# A2 � Determining Limits using Limit Laws and Algebra

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```					A2 – Determining Limits using
Limit Laws and Algebra
IB Math HL&SL - Santowski
(A) Review - The Limit of a Function

The limit concept is the idea that as we get closer
and closer to a given x value in progressively
smaller increments, we get closer to a certain y
value but we never quite reach this y value

We will also incorporate the concept of
"approaching x from both sides" in our discussion
of the concept of limits of a function  as we can
approach a given x value either from the right of
the x value or from the left
(A) Review - The Limit of a Function
ex 1. Consider a very simple function of f(x) = x² - 4x + 2 and we will be
asking ourselves about the behaviour of the function near x = 2  (Set up
graphing calculator to see the graph plus tables of values where we make
smaller increments near 2 each time. As we do this exercise, realize that we
can approach the value of x from both the left and the right sides.)

We can present this as lim x2 (x2 – 4x + 2) which we interpret as the fact that
we found values of f(x) very close to -2 which we accomplished by
considering values of x very close to (but not equal to) 2+ (meaning
approaching 2 from the positive (right) side) and 2- (meaning that we can
approach 2 from the negative (left) side)

We will notice that the value of the function at x = 2 is -2  Note that we
could simply have substituted in x = 2 into the original equation to come up
with the function behaviour at this point
(B) Investigating Simple Limit Laws
With our previous example the limit at x = 2 of f(x) = x2 – x + 2 , we
will break this down a bit:

(I) Find the following three separate limits of three separate functions
(for now, let’s simply graph each separate function to find the limit)
lim   x2(x2) = 4
lim   x2 (-4x) = -4 x lim   x2   (x) = (-4)(2) = -8
lim   x2 (2) = 2

Notice that the sum of the three individual limits was the same as the
limit of the original function
Notice that the limit of the constant function (y = 2) is simply the same
as the constant
Notice that the limit of the function y = -4x was simply –4 times the
limit of the function y = x
(C) Limit Laws
Here is a summary of some important limits laws:

(a) sum/difference rule  lim [f(x) + g(x)] = lim f(x) + lim g(x)
(b) product rule  lim [f(x)  g(x)] = lim f(x)  lim g(x)
(c) quotient rule lim [f(x)  g(x)] = lim f(x)  lim g(x)
(d) constant multiple rule  lim [kf(x)] = k  lim f(x)
(e) constant rule  lim (k) = k

These limits laws are easy to work with, especially when we
have rather straight forward polynomial functions
(D) Limit Laws - Examples
Find lim   x2   (3x3 – 4x2 + 11x –5) using the limit laws

lim x2 (3x3 – 4x2 + 11x –5)
= 3 lim x2 (x3) – 4 lim x2 (x2) + 11 lim x2 (x) - lim x2 (5)
= 3(8) – 4(4) + 11(2) – 5 (using simple substitution or use GDC)
= 25

For the rational function f(x), find
lim x2 (2x2 – x) / (0.5x3 – x2 + 1)
= [2 lim x2 (x2) - lim x2 (x)] / [0.5 lim   x2   (x3) - lim   x2   (x2) + lim   x2   (1)]
= (8 – 2) / (4 – 4 + 1)
=6
(E) Working with More Challenging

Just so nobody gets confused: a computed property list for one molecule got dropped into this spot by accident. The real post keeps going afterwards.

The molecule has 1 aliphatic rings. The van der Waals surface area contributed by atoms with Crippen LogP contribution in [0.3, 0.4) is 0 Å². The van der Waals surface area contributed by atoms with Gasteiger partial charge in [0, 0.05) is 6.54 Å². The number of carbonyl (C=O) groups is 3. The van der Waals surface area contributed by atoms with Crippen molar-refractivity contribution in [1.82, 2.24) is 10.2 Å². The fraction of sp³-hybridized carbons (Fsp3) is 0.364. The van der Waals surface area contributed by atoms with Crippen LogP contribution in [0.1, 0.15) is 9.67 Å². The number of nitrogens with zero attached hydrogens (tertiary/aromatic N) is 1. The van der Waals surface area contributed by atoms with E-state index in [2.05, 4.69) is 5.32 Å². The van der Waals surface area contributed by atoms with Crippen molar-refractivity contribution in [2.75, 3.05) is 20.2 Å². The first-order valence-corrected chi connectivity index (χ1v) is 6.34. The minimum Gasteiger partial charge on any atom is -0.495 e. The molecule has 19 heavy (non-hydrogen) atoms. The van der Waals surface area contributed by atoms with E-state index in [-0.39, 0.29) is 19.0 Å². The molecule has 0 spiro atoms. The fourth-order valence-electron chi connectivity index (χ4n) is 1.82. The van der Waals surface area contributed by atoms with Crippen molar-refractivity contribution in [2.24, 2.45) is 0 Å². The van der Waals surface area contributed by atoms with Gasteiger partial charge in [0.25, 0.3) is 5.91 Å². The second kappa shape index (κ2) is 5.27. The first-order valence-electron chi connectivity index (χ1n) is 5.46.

Limits – Algebraic Manipulations
But what our rational function from previously was changed slightly 
f(x) = (2x2 – x) / (0.5x3 – x2) and we want lim x2 (f(x))

We can try our limits laws (or do a simple direct substitution of x = 2)
 we get 6/0  so what does this tell us???

Or we can have the rational function f(x) = (x2 – 2x) / (0.5x3 – x2)
where lim x2 f(x) = 0/0  so what does this tell us?

So, often, the direct substitution method does not work  so we need
to be able to algebraically manipulate and simplify expressions to make
the determination of limits easier
(F) Evaluating Limits –
Algebraic Manipulation
Evaluate lim x2 (2x2 – 5x + 2) / (x3 – 2x2 – x + 2)
With direct substitution we get 0/0  ????

Here we will factor first (Recall factoring techniques)
= lim x2 (2x – 1)(x – 2) / (x2 – 1)(x – 2)
= lim x2 (2x – 1) / (x2 – 1)  cancel (x – 2) ‘s

Now use limit laws or direct substitution of x = 2

= (2(2) – 1) / ((2)2 – 1))
= 3/3
=1
(F) Evaluating Limits –
Algebraic Manipulation
1 1
Evaluate                    1

1
lim x 3        lim x
x 3 x  3
3
x 3 x  3
3       x

Strategy was to find    lim 3x        3x
x 3    x 3
a common denominator                 3 x
with the fractions         lim       3x
x 3  1 3  x)
(
3 x
 lim
x  3  3x ( 3  x )

1
 lim            19
x  3  3x
(F) Evaluating Limits –
Algebraic Manipulation
x 4                 x 4
Evaluate lim                 lim
x 4 x2             x 4 x2
 x  4   x  2
 lim
(we recall our earlier
work with complex numbers
x 4           x  2
x2 
and conjugates as a way              x  4   x  2
of making “terms disappear”    lim
x 4           ( x  4)
x 2
 lim                  6
x 4  1
Limit Properties - from Paul Dawkins at
Lamar University
Computing Limits - from Paul Dawkins
at Lamar University
Limits Theorems from Visual Calculus
Exercises in Calculating Limits with
solutions from UC Davis
(H) Homework
Stewart, 1989, Calculus – A First
Course, Chap 1.2, p19, Q3-6eol, 7,8,9

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